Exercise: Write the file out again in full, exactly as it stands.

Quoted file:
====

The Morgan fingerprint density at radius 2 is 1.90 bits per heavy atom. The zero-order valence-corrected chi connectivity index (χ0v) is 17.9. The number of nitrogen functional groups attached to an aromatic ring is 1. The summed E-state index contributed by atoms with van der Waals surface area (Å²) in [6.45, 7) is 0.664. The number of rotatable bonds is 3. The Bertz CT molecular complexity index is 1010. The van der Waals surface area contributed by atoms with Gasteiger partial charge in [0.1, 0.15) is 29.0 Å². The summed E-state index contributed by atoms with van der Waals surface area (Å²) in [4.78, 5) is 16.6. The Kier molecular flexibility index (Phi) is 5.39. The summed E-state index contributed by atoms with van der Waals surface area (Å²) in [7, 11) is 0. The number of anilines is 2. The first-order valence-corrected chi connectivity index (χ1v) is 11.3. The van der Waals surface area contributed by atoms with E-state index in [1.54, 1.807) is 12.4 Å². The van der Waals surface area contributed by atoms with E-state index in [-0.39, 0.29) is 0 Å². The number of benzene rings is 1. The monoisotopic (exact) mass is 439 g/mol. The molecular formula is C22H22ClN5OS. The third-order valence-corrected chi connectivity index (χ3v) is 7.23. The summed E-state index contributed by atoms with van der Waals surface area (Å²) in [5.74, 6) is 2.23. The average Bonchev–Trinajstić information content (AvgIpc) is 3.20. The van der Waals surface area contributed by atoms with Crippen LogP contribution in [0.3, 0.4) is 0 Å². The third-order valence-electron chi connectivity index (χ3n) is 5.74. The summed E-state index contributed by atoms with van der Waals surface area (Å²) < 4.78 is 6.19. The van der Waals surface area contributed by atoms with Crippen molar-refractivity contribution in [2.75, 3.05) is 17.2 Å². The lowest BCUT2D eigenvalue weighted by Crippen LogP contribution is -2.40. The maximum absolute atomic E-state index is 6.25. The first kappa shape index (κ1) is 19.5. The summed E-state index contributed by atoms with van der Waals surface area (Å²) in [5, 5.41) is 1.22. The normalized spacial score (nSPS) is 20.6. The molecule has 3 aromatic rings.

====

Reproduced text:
The Morgan fingerprint density at radius 2 is 1.90 bits per heavy atom. The zero-order valence-corrected chi connectivity index (χ0v) is 17.9. The number of nitrogen functional groups attached to an aromatic ring is 1. The summed E-state index contributed by atoms with van der Waals surface area (Å²) in [6.45, 7) is 0.664. The number of rotatable bonds is 3. The Bertz CT molecular complexity index is 1010. The van der Waals surface area contributed by atoms with Gasteiger partial charge in [0.1, 0.15) is 29.0 Å². The summed E-state index contributed by atoms with van der Waals surface area (Å²) in [4.78, 5) is 16.6. The Kier molecular flexibility index (Phi) is 5.39. The summed E-state index contributed by atoms with van der Waals surface area (Å²) in [7, 11) is 0. The number of anilines is 2. The first-order valence-corrected chi connectivity index (χ1v) is 11.3. The van der Waals surface area contributed by atoms with E-state index in [1.54, 1.807) is 12.4 Å². The van der Waals surface area contributed by atoms with E-state index in [-0.39, 0.29) is 0 Å². The number of benzene rings is 1. The monoisotopic (exact) mass is 439 g/mol. The molecular formula is C22H22ClN5OS. The third-order valence-corrected chi connectivity index (χ3v) is 7.23. The summed E-state index contributed by atoms with van der Waals surface area (Å²) in [5.74, 6) is 2.23. The average Bonchev–Trinajstić information content (AvgIpc) is 3.20. The van der Waals surface area contributed by atoms with Crippen LogP contribution in [0.3, 0.4) is 0 Å². The third-order valence-electron chi connectivity index (χ3n) is 5.74. The summed E-state index contributed by atoms with van der Waals surface area (Å²) < 4.78 is 6.19. The van der Waals surface area contributed by atoms with Crippen molar-refractivity contribution in [2.75, 3.05) is 17.2 Å². The lowest BCUT2D eigenvalue weighted by Crippen LogP contribution is -2.40. The maximum absolute atomic E-state index is 6.25. The first kappa shape index (κ1) is 19.5. The summed E-state index contributed by atoms with van der Waals surface area (Å²) in [5, 5.41) is 1.22. The normalized spacial score (nSPS) is 20.6. The molecule has 3 aromatic rings.